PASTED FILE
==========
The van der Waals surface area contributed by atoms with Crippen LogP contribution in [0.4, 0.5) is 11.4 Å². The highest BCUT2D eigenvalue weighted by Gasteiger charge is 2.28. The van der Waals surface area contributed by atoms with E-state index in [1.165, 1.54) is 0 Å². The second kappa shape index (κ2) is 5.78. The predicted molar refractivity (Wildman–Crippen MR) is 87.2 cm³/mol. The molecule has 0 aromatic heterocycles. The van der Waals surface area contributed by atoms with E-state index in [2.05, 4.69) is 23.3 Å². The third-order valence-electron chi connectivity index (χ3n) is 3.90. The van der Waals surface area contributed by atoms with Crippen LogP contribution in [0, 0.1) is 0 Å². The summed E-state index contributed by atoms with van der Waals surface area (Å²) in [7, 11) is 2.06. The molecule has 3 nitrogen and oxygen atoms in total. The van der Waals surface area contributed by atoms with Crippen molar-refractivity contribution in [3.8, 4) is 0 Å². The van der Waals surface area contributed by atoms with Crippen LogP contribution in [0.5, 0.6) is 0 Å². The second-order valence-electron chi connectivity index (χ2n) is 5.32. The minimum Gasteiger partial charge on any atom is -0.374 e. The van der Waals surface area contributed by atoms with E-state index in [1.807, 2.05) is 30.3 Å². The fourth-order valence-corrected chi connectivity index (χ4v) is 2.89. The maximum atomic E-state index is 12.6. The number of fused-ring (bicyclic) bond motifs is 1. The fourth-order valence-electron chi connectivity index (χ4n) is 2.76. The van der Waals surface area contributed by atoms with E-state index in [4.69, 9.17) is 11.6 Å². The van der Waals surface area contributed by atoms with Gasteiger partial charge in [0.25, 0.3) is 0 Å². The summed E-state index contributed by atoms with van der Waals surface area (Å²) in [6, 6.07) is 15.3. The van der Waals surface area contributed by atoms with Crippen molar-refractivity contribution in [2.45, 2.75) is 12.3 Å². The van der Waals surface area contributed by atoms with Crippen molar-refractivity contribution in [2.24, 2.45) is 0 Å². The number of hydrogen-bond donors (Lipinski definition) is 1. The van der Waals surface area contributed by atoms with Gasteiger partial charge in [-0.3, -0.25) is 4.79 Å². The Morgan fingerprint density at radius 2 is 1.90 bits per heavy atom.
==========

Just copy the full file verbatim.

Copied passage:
The van der Waals surface area contributed by atoms with Crippen LogP contribution in [0.4, 0.5) is 11.4 Å². The highest BCUT2D eigenvalue weighted by Gasteiger charge is 2.28. The van der Waals surface area contributed by atoms with E-state index in [1.165, 1.54) is 0 Å². The second kappa shape index (κ2) is 5.78. The predicted molar refractivity (Wildman–Crippen MR) is 87.2 cm³/mol. The molecule has 0 aromatic heterocycles. The van der Waals surface area contributed by atoms with E-state index in [2.05, 4.69) is 23.3 Å². The third-order valence-electron chi connectivity index (χ3n) is 3.90. The van der Waals surface area contributed by atoms with Crippen LogP contribution in [0, 0.1) is 0 Å². The summed E-state index contributed by atoms with van der Waals surface area (Å²) in [7, 11) is 2.06. The molecule has 3 nitrogen and oxygen atoms in total. The van der Waals surface area contributed by atoms with Crippen molar-refractivity contribution in [3.8, 4) is 0 Å². The van der Waals surface area contributed by atoms with Crippen LogP contribution in [0.5, 0.6) is 0 Å². The second-order valence-electron chi connectivity index (χ2n) is 5.32. The minimum Gasteiger partial charge on any atom is -0.374 e. The van der Waals surface area contributed by atoms with E-state index in [1.807, 2.05) is 30.3 Å². The fourth-order valence-corrected chi connectivity index (χ4v) is 2.89. The maximum atomic E-state index is 12.6. The number of fused-ring (bicyclic) bond motifs is 1. The fourth-order valence-electron chi connectivity index (χ4n) is 2.76. The van der Waals surface area contributed by atoms with E-state index in [4.69, 9.17) is 11.6 Å². The van der Waals surface area contributed by atoms with Gasteiger partial charge in [0.25, 0.3) is 0 Å². The summed E-state index contributed by atoms with van der Waals surface area (Å²) in [6, 6.07) is 15.3. The van der Waals surface area contributed by atoms with Crippen molar-refractivity contribution in [2.45, 2.75) is 12.3 Å². The van der Waals surface area contributed by atoms with Crippen molar-refractivity contribution in [2.24, 2.45) is 0 Å². The number of hydrogen-bond donors (Lipinski definition) is 1. The van der Waals surface area contributed by atoms with Gasteiger partial charge in [-0.3, -0.25) is 4.79 Å². The Morgan fingerprint density at radius 2 is 1.90 bits per heavy atom.